Also, for ease of use, always list the independent variable in the left column. Then, list the dependent variable in the right column. Keep in mind that the independent variable will be plotted on the X-axis and the dependent variable will be plotted on the Y-axis.

In this example, we are studying the effect of ad dollars spent on sales revenue. Hence, the independent variable is ‘**ad dollars spent**’ and the dependent variable is ‘**sales revenue**’.

### Step 2: Decide if You Want to Plot Each Variable Separately

- You can visualise the relationship between variables in two ways using the scatter plot.

- Option 1 involves plotting both the variables together in X vs Y graph style. This will look something like this:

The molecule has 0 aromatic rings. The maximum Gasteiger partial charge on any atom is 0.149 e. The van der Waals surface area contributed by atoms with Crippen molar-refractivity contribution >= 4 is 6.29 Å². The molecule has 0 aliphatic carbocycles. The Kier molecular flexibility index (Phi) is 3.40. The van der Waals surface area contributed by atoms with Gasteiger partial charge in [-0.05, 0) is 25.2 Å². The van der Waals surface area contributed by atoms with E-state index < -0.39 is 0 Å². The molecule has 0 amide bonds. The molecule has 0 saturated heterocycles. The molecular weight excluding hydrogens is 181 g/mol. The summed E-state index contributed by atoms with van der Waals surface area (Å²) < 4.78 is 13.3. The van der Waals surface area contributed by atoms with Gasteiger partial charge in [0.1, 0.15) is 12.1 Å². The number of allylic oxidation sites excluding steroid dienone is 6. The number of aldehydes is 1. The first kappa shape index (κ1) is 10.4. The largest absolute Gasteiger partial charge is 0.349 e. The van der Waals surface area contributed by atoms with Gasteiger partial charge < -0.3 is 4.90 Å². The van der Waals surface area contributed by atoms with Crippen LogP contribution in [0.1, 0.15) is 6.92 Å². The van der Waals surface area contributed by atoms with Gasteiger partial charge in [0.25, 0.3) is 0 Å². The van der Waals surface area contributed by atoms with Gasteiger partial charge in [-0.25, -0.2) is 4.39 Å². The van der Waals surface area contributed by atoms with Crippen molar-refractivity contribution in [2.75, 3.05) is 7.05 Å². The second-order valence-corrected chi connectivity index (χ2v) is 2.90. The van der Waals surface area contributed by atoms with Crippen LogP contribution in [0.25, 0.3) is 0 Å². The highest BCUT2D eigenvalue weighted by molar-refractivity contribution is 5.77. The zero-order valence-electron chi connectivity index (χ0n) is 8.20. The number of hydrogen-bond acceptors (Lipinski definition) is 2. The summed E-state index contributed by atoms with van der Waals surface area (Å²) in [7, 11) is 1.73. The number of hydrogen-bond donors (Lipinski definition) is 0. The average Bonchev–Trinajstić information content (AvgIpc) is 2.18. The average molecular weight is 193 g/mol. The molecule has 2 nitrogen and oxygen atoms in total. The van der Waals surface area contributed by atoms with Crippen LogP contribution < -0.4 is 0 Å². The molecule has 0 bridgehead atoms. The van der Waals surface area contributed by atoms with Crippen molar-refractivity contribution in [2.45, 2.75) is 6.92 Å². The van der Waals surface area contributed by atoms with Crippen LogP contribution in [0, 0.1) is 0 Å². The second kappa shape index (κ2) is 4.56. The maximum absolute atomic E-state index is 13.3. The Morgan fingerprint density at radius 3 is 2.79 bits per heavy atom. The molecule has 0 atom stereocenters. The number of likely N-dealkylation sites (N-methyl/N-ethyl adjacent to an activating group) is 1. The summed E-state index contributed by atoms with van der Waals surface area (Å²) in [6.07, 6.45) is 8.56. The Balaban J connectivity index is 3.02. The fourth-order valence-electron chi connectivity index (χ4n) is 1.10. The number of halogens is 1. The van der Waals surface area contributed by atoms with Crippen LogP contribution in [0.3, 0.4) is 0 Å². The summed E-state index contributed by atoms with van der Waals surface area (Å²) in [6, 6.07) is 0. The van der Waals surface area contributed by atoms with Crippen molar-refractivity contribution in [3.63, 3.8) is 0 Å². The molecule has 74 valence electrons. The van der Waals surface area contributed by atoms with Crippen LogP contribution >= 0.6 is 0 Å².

Use this option to check for linear relationships between variables. To implement this, just select the range of the two variables.

- Option 2 involves plotting the variables separately in two different series. For this method, you will need a third column that contains a discrete categorical variable. For example, product type, months, years etc. This will look something like this:

To implement this, select the data range of the three variables (categorical, variable 1, variable 2) in that order.

Please note that you may have to plot any one variable on a secondary axis to make sense of this graph.

### Step 3: Select the Type of Scatter Plot You Need

- After selecting the data range containing your variables, go to the
**Insert**tab in the Excel ribbon.

- There, click on the
**Insert Scatter (X, Y)**option inside the**Charts**group.